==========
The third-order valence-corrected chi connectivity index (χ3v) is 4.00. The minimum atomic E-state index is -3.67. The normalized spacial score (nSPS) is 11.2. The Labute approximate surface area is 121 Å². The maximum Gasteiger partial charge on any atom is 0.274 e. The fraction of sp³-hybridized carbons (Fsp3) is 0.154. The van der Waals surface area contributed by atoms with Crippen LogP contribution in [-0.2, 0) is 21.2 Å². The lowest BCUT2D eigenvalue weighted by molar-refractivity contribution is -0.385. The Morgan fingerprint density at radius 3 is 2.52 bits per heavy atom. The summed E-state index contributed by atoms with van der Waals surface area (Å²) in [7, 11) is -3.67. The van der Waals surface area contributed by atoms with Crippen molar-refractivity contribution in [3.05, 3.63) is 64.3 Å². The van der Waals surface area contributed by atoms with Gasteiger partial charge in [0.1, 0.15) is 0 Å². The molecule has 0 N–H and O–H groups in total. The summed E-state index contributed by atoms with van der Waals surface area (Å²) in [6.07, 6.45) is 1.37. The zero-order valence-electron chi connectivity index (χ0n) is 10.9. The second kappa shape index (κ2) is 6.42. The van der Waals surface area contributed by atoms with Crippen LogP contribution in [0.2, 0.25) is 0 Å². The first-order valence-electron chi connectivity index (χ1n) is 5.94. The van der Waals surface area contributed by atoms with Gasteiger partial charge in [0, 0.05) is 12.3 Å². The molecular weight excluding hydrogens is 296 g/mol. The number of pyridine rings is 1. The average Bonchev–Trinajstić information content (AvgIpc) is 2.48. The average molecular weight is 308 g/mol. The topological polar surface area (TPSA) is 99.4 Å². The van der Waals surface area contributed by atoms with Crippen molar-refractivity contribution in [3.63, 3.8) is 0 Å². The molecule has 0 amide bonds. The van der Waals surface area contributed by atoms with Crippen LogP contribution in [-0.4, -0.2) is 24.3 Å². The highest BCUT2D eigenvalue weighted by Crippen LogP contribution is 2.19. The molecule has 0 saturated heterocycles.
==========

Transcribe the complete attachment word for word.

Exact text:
The third-order valence-corrected chi connectivity index (χ3v) is 4.00. The minimum atomic E-state index is -3.67. The normalized spacial score (nSPS) is 11.2. The Labute approximate surface area is 121 Å². The maximum Gasteiger partial charge on any atom is 0.274 e. The fraction of sp³-hybridized carbons (Fsp3) is 0.154. The van der Waals surface area contributed by atoms with Crippen LogP contribution in [-0.2, 0) is 21.2 Å². The lowest BCUT2D eigenvalue weighted by molar-refractivity contribution is -0.385. The Morgan fingerprint density at radius 3 is 2.52 bits per heavy atom. The summed E-state index contributed by atoms with van der Waals surface area (Å²) in [7, 11) is -3.67. The van der Waals surface area contributed by atoms with Crippen molar-refractivity contribution in [3.05, 3.63) is 64.3 Å². The van der Waals surface area contributed by atoms with Gasteiger partial charge in [0.1, 0.15) is 0 Å². The molecule has 0 N–H and O–H groups in total. The summed E-state index contributed by atoms with van der Waals surface area (Å²) in [6.07, 6.45) is 1.37. The zero-order valence-electron chi connectivity index (χ0n) is 10.9. The second kappa shape index (κ2) is 6.42. The van der Waals surface area contributed by atoms with Crippen LogP contribution in [0.2, 0.25) is 0 Å². The first-order valence-electron chi connectivity index (χ1n) is 5.94. The van der Waals surface area contributed by atoms with Gasteiger partial charge in [0, 0.05) is 12.3 Å². The molecular weight excluding hydrogens is 296 g/mol. The number of pyridine rings is 1. The average Bonchev–Trinajstić information content (AvgIpc) is 2.48. The average molecular weight is 308 g/mol. The topological polar surface area (TPSA) is 99.4 Å². The van der Waals surface area contributed by atoms with Crippen molar-refractivity contribution in [3.63, 3.8) is 0 Å². The molecule has 0 amide bonds. The van der Waals surface area contributed by atoms with Crippen LogP contribution in [-0.4, -0.2) is 24.3 Å². The highest BCUT2D eigenvalue weighted by Crippen LogP contribution is 2.19. The molecule has 0 saturated heterocycles.